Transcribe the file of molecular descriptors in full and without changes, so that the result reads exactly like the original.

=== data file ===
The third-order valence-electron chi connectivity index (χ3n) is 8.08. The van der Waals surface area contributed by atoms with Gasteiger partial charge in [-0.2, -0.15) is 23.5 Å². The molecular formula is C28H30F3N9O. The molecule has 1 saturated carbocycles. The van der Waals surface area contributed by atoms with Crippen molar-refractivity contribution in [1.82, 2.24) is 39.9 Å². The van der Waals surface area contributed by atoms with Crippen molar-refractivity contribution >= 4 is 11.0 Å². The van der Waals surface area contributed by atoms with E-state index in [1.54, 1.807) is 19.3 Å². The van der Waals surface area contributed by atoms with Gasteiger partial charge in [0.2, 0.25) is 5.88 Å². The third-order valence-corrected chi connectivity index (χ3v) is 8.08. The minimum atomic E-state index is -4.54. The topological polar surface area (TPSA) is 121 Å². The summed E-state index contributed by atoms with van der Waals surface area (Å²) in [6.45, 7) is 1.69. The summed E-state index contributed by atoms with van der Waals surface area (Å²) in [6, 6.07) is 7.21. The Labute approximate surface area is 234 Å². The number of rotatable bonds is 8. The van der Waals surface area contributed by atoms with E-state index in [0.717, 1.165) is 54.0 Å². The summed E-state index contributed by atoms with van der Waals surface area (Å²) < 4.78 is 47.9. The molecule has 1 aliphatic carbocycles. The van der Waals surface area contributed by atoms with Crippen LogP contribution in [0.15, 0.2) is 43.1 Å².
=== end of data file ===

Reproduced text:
The third-order valence-electron chi connectivity index (χ3n) is 8.08. The van der Waals surface area contributed by atoms with Gasteiger partial charge in [-0.2, -0.15) is 23.5 Å². The molecular formula is C28H30F3N9O. The molecule has 1 saturated carbocycles. The van der Waals surface area contributed by atoms with Crippen molar-refractivity contribution in [1.82, 2.24) is 39.9 Å². The van der Waals surface area contributed by atoms with Crippen molar-refractivity contribution >= 4 is 11.0 Å². The van der Waals surface area contributed by atoms with E-state index in [1.54, 1.807) is 19.3 Å². The van der Waals surface area contributed by atoms with Gasteiger partial charge in [0.2, 0.25) is 5.88 Å². The third-order valence-corrected chi connectivity index (χ3v) is 8.08. The minimum atomic E-state index is -4.54. The topological polar surface area (TPSA) is 121 Å². The summed E-state index contributed by atoms with van der Waals surface area (Å²) in [6.45, 7) is 1.69. The summed E-state index contributed by atoms with van der Waals surface area (Å²) in [6, 6.07) is 7.21. The Labute approximate surface area is 234 Å². The number of rotatable bonds is 8. The van der Waals surface area contributed by atoms with E-state index in [0.717, 1.165) is 54.0 Å². The summed E-state index contributed by atoms with van der Waals surface area (Å²) < 4.78 is 47.9. The molecule has 1 aliphatic carbocycles. The van der Waals surface area contributed by atoms with Crippen LogP contribution in [0.15, 0.2) is 43.1 Å².